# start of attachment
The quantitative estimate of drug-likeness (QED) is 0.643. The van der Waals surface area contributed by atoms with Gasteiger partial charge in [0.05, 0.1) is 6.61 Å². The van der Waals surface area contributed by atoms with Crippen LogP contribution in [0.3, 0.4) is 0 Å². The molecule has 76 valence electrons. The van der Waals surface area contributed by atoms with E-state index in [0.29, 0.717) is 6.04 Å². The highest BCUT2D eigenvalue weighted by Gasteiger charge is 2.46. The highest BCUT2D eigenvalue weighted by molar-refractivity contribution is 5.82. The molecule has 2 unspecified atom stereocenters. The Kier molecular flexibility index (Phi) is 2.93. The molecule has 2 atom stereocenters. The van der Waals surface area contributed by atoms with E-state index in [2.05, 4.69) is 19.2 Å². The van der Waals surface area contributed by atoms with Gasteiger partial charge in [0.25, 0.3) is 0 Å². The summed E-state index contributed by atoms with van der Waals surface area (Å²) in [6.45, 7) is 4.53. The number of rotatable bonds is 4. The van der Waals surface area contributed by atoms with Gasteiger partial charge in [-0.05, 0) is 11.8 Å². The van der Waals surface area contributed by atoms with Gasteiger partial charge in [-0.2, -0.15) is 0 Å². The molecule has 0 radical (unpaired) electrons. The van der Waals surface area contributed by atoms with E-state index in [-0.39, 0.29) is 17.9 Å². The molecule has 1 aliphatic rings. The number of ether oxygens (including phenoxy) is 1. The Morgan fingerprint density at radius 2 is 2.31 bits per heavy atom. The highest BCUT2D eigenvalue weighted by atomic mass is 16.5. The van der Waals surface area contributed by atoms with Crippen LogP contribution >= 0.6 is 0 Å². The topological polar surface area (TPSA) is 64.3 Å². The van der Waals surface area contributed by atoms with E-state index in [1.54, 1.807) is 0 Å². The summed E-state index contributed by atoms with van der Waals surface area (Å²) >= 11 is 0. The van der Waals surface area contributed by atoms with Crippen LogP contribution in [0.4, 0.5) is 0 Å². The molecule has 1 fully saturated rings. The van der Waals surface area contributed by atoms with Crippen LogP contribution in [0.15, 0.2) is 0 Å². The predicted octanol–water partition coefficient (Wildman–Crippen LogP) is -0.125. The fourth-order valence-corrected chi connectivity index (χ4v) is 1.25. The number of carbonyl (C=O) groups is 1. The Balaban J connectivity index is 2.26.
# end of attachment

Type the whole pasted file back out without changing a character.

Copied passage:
The quantitative estimate of drug-likeness (QED) is 0.643. The van der Waals surface area contributed by atoms with Gasteiger partial charge in [0.05, 0.1) is 6.61 Å². The van der Waals surface area contributed by atoms with Crippen LogP contribution in [0.3, 0.4) is 0 Å². The molecule has 76 valence electrons. The van der Waals surface area contributed by atoms with E-state index in [0.29, 0.717) is 6.04 Å². The highest BCUT2D eigenvalue weighted by Gasteiger charge is 2.46. The highest BCUT2D eigenvalue weighted by molar-refractivity contribution is 5.82. The molecule has 2 unspecified atom stereocenters. The Kier molecular flexibility index (Phi) is 2.93. The molecule has 2 atom stereocenters. The van der Waals surface area contributed by atoms with E-state index in [2.05, 4.69) is 19.2 Å². The van der Waals surface area contributed by atoms with Gasteiger partial charge in [0.25, 0.3) is 0 Å². The summed E-state index contributed by atoms with van der Waals surface area (Å²) in [6.45, 7) is 4.53. The number of rotatable bonds is 4. The van der Waals surface area contributed by atoms with Gasteiger partial charge in [-0.05, 0) is 11.8 Å². The van der Waals surface area contributed by atoms with Gasteiger partial charge in [-0.2, -0.15) is 0 Å². The molecule has 0 radical (unpaired) electrons. The van der Waals surface area contributed by atoms with E-state index in [-0.39, 0.29) is 17.9 Å². The molecule has 1 aliphatic rings. The number of ether oxygens (including phenoxy) is 1. The Morgan fingerprint density at radius 2 is 2.31 bits per heavy atom. The highest BCUT2D eigenvalue weighted by atomic mass is 16.5. The van der Waals surface area contributed by atoms with Crippen LogP contribution >= 0.6 is 0 Å². The topological polar surface area (TPSA) is 64.3 Å². The van der Waals surface area contributed by atoms with E-state index in [1.54, 1.807) is 0 Å². The summed E-state index contributed by atoms with van der Waals surface area (Å²) >= 11 is 0. The van der Waals surface area contributed by atoms with Crippen LogP contribution in [0.4, 0.5) is 0 Å². The molecule has 1 fully saturated rings. The van der Waals surface area contributed by atoms with Crippen LogP contribution in [0.15, 0.2) is 0 Å². The predicted octanol–water partition coefficient (Wildman–Crippen LogP) is -0.125. The fourth-order valence-corrected chi connectivity index (χ4v) is 1.25. The number of carbonyl (C=O) groups is 1. The Balaban J connectivity index is 2.26.